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Q&A with Ali Baranski

A future of festivals

By Abigail Thorpe

Photo by Rachel Adair

The Michael Franti concert at the Festival in 2010 was Ali Baranski and her now husband Conor’s first date. Now, she’s the new executive director and ready to welcome a new year. Raised on a farm and rural airpark in Oregon, music was a part of her life from an early age, and after she followed Conor to his hometown of Sandpoint in 2013, she started working the Ivano’s booth at Festival Street and in 2018 joined the Festival at Sandpoint Board of Directors. Now, after years of hard work, the 2021 Festival is almost here!

Q. What do you love about Sandpoint and its community?

A. The people – Sandpoint residents have a strong ownership and love for this area and community and are willing to work collectively to continue to keep it special and support one another.

The Land – Our diverse accessibility to nature, outdoor activities, and wildlife year-round is remarkable.

The Culture – For a town our size, the variety of arts programs, nonprofits, food, entertainment, shopping and unique experiences are those of a much larger city.

Q. How has the festival impacted you over the years, and what does it mean to you now to be serving as the director?

A. Personally, the Festival has hands down always been my favorite time of year. With the energy it brings to the town, it always feels like the peak of our beautiful Sandpoint summer season where the community comes together, friends return home, and we show our town and culture off to visitors. After serving on the Board and now in the executive director role, it means so much more. I see the importance of the estimated direct impact on the local economy of more than $3 million (and a trickle-down effect of much more), the importance of our nonprofit’s role in music education in the region that exposes up to 1,000 youths to no-cost music education opportunities year-round, and the generosity of our community—both in volunteering their time or the generous donations that help make the Festival possible each year. This generosity was highlighted even more this past year, as it is the reason the Festival weathered the 2020 storm.

Q. As the new Festival director, what visions or goals do you have for the future of the festival?

A. In short, more financial stability and more music. Music accessibility for those looking to appreciate it, perform it or learn it. Our talented staff and I have a lot of new ideas to continue to evolve and grow the Festival at Sandpoint’s impact on our community and are consistently evaluating how to best fulfill our nonprofit’s mission in the most financially healthy manner. We do not take lightly the generous contributions we receive and the responsibility with which we are entrusted as a nonprofit organization to our community and our supporters.

One example of new offerings: This spring we introduced four small 30-person concerts hosted in our Festival Office, complete with a donation bar, that was a hit and consistently sold out. By popular demand, we plan to bring these concerts back in the fall after our summer season concludes. The Festival at Sandpoint is more than a two-week concert series, and we hope in the expansion of our music performance offerings, education programs, and increased collaboration with other local organizations, our impact is felt even more year-round.

Q. What are you passionate about both in your career and in your life outside of work?

A. When it comes to business, I am passionate about our organization doing our due diligence in every facet of our operations to ensure we are not only conducting business correctly but efficiently, intelligently, responsibly, and always challenging the status quo and thinking outside of the box. When it comes to management, I enjoy creating a positive, fun and kind culture where all employees feel appreciated, heard, seen, and look forward to work every day. But what I love most is mentoring, providing staff the opportunities to take on new responsibilities, gain new skills, and watch their ideas come to fruition.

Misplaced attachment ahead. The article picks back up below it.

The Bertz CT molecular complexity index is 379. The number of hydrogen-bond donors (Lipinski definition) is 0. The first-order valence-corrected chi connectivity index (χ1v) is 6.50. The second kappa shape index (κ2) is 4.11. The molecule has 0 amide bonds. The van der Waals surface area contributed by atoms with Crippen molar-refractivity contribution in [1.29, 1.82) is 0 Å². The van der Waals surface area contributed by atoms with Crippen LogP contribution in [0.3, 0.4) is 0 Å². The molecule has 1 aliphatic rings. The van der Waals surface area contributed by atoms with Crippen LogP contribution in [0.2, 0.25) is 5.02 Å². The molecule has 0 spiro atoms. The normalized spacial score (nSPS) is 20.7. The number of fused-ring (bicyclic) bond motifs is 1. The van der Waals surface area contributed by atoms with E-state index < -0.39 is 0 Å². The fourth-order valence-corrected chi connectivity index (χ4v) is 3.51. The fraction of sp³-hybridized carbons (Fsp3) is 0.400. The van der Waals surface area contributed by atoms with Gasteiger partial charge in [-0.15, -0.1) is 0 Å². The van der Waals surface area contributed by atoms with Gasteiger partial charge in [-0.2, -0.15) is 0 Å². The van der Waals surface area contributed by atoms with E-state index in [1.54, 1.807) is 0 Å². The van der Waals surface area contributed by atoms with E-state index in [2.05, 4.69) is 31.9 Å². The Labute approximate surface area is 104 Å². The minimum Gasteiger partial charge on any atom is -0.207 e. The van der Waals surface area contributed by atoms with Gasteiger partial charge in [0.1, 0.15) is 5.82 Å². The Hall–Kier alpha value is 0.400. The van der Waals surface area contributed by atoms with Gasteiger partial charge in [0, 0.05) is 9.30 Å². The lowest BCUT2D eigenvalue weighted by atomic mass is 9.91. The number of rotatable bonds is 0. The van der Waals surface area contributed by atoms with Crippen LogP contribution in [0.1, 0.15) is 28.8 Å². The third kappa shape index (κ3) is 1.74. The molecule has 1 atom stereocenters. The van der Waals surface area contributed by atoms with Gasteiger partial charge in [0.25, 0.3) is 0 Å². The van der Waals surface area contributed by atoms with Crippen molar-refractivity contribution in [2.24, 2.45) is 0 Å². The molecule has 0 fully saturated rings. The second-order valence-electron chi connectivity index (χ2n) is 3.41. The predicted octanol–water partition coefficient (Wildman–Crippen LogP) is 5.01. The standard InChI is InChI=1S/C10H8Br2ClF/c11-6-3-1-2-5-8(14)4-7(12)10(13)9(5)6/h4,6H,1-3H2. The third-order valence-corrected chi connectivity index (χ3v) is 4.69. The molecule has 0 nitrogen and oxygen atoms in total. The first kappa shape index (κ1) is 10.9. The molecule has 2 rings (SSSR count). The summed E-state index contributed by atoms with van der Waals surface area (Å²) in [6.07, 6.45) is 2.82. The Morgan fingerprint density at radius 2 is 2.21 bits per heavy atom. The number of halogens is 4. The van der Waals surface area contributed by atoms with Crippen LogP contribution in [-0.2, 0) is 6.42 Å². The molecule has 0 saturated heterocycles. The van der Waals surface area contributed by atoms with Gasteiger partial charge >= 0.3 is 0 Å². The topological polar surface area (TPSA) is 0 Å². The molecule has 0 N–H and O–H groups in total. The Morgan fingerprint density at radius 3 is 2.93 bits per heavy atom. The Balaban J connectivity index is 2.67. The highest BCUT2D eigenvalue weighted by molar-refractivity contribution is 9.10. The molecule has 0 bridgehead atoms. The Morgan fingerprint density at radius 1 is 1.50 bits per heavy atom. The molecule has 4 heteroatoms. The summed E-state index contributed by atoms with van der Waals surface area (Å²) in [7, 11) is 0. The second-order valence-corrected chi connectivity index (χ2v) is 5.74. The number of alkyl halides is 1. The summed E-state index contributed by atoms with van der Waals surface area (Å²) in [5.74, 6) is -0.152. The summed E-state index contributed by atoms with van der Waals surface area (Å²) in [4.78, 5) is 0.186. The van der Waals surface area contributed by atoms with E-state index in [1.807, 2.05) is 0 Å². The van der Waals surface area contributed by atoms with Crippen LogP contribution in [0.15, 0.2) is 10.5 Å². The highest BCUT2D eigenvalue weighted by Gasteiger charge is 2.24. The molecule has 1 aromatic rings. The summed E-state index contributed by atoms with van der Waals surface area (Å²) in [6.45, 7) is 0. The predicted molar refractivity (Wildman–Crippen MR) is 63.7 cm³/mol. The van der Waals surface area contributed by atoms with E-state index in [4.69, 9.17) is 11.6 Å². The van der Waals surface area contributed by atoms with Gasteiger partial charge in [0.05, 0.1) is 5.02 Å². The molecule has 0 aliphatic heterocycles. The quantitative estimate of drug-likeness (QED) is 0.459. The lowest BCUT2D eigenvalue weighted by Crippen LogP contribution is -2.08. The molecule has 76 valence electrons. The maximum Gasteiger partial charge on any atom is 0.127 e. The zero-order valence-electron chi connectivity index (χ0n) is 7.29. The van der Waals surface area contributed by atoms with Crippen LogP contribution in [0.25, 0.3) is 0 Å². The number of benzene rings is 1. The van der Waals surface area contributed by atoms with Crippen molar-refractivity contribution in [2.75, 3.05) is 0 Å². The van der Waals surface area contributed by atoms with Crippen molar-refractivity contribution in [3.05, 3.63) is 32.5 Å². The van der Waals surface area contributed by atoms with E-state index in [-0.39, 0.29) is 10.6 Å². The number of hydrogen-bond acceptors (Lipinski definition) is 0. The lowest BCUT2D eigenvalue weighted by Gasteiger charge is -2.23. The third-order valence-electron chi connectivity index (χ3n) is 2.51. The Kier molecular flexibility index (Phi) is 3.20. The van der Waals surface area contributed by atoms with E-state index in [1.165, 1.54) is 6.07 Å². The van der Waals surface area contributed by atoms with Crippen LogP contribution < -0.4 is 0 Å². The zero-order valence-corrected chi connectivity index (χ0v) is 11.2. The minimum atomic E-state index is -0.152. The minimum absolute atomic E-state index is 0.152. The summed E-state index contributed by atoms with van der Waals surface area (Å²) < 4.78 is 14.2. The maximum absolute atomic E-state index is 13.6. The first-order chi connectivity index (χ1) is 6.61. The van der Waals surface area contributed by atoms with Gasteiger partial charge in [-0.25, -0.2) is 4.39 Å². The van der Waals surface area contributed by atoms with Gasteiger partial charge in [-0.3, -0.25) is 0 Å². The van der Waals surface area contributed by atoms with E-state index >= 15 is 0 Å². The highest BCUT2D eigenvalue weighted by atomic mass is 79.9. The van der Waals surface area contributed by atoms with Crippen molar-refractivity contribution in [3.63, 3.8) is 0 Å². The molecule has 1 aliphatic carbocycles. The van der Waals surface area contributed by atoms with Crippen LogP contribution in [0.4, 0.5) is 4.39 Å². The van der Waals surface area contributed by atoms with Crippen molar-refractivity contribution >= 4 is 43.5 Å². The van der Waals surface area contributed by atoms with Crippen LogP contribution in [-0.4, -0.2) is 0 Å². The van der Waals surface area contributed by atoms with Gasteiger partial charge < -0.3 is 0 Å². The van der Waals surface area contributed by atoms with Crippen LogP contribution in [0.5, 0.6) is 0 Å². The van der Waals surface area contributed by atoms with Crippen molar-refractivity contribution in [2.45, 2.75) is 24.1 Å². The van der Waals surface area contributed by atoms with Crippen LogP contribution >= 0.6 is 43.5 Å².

Having a 2-year-old and a 4-year-old, our family stays very busy, and we enjoy doing most things together. I am passionate about my family, raising kind humans, and creating a fun, goofy and loving home. I am also passionate about music, nature, house projects, gardening, traveling, hostess-ing, singing, dancing, making my family laugh, giving back to our community, mentoring, and attempting to live a life full of adventures, love and kindness.

Q. What has been a piece of advice or experience that you’ve carried with you, and that has impacted your life for the better?

A. My mother, a very wise woman, used to tell me growing up, “It is not what happens to you, it is how you react to it.” Naturally as a teenager, I concluded this to be false, as most certainly she was secretly trying to ruin my social life, but as I grew up, I have found that it is advice that has become a part of who I am. After the countless challenges the Festival faced over the last two years, we simply accepted each challenge, found a solution, and took another step forward with kindness and optimism (and some exhaustion). I believe this advice has made me a happier and kinder individual and helped train me to not focus on the negative but find the positive. I will never be Mr. Rogers, but I sure will always seek to try.

I am beyond grateful, humbled and honored to be the executive director of The Festival at Sandpoint during this chapter of its long and rich history. I look forward to continuing to meet individuals and hear their Festival memories, involvement, and see their piece of ownership of such a community-driven organization. The Festival only exists due to this community, and I feel so lucky for my family and me to be a part of it. See you at the Festival!

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